The Italian soldiers gave another display of gallantry, this time with raised rifles and struck women, children and men down: and a scene of indescribable violence and brutality followed. I have heard since that twelve persons including 3 priests have been arrested and thrown into prison. I told the officer politely that I was sorry to have witnessed the Italian soldiers and sailors, before the eyes of their own officer without any attempt on the part of the latter to stop it, strike defenceless women and children.


When I arrived at LESINA, I was informed by the Officer Commanding that place that no one was allowed to have any sort of interview with anybody unless permission was obtained from Admiral MILLO, Governor of Dalmatia and the Dalmatian Islands, as he signs and calls himself: as a matter of fact he showed me a telegram which he had received from the Vice-Admiral Commanding KURZOLA to that effect. As the Officer Commanding at LESINA was only carrying out an order from superior authority, I decided to proceed to ZARA to see Admiral MILLO. The senior Italian Officer at SPALATO put a torpedo-destroyer at my disposal for that purpose. Admiral MILLO objected at first to my visiting any of the Islands because he said he had not been informed by his Government of my arrival. I proved to his satisfaction that I was a bona-fide British Officer and he subsequently agreed to my continuing my visit. I therefore returned to LESINA.

L I S S A.



The whole of the Island of LISSA is under the command of Capitando di Fregata SPORTIELLO. This Officer is rather decent - there is no complaint against him personally - but against the brutality of the men under him.

At LISSA and the other places which I subsequently visited during my trip another method was adopted by the Italians to prevent the inhabitants showing their feelings: soldiers and sailors were landed in great numbers. All the inhabitants were ordered intra muros, all exits, streets and squares guarded by carabinieri soldiers and sailors with loaded rifles and fixed bayonets. The inhabitants were not even allowed to show their faces at the windows - if they did, they soon had to take shelter from the stones that greeted their appearance. In order to avoid any demonstration from which the people would have to suffer, I decided to receive people, Italians as well as Jugo-Slavs, on board. I ask to be pardoned for the introduction here of the comic incident which happened at LISSA.

In the cemetery the Austrian Government has erected a monument in commemoration of the Battle of LISSA, 20th July, 1866, to the memory of those who gave their lives during the battle. That battle, as everyone knows, was a victory of the Austrians over the Italians. The Italians have inserted two slabs of marble, one above, the other under the description of that battle. The two slabs have the words “ITALIA VINCITRICE, NOVEMBRE 1918.” This act, in itself, showing a gross lack of taste, has aroused the indignation of the citizens.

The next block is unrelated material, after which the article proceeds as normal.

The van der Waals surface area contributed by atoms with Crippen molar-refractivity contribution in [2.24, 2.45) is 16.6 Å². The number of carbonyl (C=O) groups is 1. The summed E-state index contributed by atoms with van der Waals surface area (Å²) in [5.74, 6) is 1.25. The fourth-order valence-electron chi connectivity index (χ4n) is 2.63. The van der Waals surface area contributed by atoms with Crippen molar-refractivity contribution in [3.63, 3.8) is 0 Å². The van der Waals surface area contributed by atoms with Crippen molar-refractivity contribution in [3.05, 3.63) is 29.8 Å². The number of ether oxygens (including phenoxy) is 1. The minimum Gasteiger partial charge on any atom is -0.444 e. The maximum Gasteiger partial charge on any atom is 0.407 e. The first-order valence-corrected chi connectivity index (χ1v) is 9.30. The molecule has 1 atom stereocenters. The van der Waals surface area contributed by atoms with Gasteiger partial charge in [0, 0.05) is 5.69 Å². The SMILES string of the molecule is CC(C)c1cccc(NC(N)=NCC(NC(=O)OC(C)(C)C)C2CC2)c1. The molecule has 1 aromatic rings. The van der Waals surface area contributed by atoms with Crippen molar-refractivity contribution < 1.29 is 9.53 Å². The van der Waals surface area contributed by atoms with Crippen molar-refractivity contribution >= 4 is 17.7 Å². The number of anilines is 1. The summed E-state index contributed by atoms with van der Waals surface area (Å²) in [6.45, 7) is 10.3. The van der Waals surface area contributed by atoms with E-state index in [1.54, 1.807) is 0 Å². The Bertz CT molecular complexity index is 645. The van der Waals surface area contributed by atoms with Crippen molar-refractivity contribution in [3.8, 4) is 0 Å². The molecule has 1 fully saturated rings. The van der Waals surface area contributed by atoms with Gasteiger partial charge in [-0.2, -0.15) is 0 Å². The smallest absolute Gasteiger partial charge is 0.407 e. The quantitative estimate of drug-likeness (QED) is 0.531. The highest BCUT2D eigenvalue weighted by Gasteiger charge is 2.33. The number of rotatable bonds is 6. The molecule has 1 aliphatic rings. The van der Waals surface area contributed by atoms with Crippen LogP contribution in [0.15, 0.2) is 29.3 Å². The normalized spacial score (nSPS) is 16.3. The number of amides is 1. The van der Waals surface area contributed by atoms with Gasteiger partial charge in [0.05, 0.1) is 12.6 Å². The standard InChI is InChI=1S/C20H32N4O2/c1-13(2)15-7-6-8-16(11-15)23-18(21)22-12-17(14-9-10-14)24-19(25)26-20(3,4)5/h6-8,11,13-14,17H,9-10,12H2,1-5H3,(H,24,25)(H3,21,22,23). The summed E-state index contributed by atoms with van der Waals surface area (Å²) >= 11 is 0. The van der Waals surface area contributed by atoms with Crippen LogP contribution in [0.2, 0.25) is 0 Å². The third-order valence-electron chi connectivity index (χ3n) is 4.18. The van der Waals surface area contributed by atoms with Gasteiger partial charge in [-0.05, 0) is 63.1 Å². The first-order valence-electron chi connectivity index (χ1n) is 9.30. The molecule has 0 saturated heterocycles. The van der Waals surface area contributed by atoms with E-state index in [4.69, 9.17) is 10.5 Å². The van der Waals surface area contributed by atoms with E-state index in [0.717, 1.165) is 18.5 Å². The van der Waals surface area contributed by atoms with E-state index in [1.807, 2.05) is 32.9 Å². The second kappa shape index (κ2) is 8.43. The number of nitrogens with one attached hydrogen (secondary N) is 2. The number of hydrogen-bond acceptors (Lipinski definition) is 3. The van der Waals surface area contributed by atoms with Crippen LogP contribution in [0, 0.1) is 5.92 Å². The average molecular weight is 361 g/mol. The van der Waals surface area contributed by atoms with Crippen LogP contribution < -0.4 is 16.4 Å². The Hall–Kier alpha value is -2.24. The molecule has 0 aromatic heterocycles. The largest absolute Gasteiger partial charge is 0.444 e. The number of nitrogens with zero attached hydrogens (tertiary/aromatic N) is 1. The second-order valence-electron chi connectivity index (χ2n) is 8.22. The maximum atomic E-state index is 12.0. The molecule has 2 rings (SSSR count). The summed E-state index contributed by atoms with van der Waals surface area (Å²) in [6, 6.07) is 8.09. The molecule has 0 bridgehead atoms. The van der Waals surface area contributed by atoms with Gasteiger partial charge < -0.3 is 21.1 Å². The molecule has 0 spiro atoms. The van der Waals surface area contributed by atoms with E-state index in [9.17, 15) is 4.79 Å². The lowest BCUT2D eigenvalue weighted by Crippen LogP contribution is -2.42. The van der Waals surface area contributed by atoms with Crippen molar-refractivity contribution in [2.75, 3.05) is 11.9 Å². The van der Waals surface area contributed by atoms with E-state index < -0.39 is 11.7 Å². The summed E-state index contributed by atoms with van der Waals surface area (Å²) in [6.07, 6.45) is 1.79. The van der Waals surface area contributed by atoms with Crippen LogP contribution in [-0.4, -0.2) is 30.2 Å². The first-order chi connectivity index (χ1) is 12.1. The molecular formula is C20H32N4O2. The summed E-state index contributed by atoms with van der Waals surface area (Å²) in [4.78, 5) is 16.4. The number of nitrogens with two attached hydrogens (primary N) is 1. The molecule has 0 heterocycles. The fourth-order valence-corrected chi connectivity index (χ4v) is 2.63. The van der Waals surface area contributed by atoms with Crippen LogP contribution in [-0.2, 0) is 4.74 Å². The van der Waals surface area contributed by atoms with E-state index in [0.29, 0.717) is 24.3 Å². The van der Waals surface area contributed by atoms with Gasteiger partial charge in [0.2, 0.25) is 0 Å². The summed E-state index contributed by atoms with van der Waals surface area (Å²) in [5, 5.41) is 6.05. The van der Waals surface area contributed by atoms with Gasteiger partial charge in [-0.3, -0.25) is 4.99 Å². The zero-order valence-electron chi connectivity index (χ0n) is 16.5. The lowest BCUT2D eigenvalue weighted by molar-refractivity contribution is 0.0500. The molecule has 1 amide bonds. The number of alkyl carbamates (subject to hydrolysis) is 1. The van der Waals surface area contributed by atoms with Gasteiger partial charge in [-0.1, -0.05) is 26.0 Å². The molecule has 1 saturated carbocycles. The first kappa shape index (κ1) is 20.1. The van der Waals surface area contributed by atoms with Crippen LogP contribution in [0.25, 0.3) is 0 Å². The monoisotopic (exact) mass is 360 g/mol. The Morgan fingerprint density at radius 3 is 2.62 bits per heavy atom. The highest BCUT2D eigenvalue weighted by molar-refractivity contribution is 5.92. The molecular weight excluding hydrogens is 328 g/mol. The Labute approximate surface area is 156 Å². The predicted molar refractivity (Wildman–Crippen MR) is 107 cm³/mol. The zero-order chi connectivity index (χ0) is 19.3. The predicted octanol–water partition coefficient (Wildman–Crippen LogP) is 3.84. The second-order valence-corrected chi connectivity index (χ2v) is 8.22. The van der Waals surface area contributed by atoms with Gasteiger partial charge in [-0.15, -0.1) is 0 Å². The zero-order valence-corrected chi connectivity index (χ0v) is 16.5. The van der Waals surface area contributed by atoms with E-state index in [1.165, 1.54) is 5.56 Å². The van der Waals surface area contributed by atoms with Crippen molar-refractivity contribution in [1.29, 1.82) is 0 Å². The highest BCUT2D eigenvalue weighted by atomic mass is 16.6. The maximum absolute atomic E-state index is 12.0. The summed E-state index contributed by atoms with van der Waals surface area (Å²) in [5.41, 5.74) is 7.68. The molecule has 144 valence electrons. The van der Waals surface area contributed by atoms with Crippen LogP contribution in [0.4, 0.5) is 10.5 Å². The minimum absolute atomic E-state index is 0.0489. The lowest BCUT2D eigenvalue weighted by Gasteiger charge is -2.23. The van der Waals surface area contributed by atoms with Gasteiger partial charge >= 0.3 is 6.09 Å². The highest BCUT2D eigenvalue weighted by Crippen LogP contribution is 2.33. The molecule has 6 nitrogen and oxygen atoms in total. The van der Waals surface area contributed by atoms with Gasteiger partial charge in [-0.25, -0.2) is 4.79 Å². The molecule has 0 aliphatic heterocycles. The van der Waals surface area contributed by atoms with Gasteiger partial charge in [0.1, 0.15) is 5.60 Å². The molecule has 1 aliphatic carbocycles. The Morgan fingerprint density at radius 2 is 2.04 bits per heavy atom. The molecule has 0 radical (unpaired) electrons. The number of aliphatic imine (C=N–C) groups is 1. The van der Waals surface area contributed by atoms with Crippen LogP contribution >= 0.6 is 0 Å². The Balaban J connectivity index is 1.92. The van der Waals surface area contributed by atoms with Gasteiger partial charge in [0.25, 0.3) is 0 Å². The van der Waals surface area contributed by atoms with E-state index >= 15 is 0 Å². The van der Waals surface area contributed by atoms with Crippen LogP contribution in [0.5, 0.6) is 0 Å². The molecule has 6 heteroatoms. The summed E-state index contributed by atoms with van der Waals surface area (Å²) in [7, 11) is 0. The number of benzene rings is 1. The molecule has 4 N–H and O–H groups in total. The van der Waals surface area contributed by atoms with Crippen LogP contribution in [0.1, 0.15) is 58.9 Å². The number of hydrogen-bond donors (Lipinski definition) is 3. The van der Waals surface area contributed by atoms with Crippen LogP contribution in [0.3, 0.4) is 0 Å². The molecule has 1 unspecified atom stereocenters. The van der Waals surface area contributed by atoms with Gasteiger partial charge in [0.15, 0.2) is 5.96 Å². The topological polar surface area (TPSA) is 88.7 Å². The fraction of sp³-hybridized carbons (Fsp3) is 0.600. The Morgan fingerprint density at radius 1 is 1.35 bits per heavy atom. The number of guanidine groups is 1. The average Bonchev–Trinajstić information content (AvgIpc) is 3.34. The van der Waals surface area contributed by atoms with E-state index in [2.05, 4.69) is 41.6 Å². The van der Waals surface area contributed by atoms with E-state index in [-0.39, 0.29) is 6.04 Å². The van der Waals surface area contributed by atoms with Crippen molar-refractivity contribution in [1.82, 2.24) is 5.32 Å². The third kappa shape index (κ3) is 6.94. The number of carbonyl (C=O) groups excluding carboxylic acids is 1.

There is nothing very much to report apart from the usual behaviour of the Italians concerning customs dear to the Jugo-Slavs - i.e.

1. Dismissal of all Municipal Officers:

2. Closing down all Societies and Buildings where the people used to collect to read the papers and have their amusements. The inhabitants also say that even their religious performances are forbidden, such as processions during the Rogations.

At KOMISSA many persons, young men especially, have been arrested and sent to prison because they sang their national songs. It would appear that as a whole LISSA is the least badly administered Island under the Italians.

C U R Z O L A.



It is on the Island of CURZOLA that I have seen the worst and most painful examples of brutality.



This is the first town I reached during my visit on the island. Situate at the end of a fairly long canal, the town of VALLE GRANDE is built at the foot and on the slope of a circus of hills. The view is very picturesque. The majority of the inhabitants are fishermen and contadini, the majority of them being vine growers.

I noticed there the same display of force: many carabinieri and sailors had been drafted into Valle Grande to frighten the inhabitants.

The Officer Commanding the town is Captain de Micahelis, an Officer who is a perfect gentlemen in every respect. The Jugo-Slavs of the town are loud in his praise, and as loud in their condemnation of the officers and soldiers under him.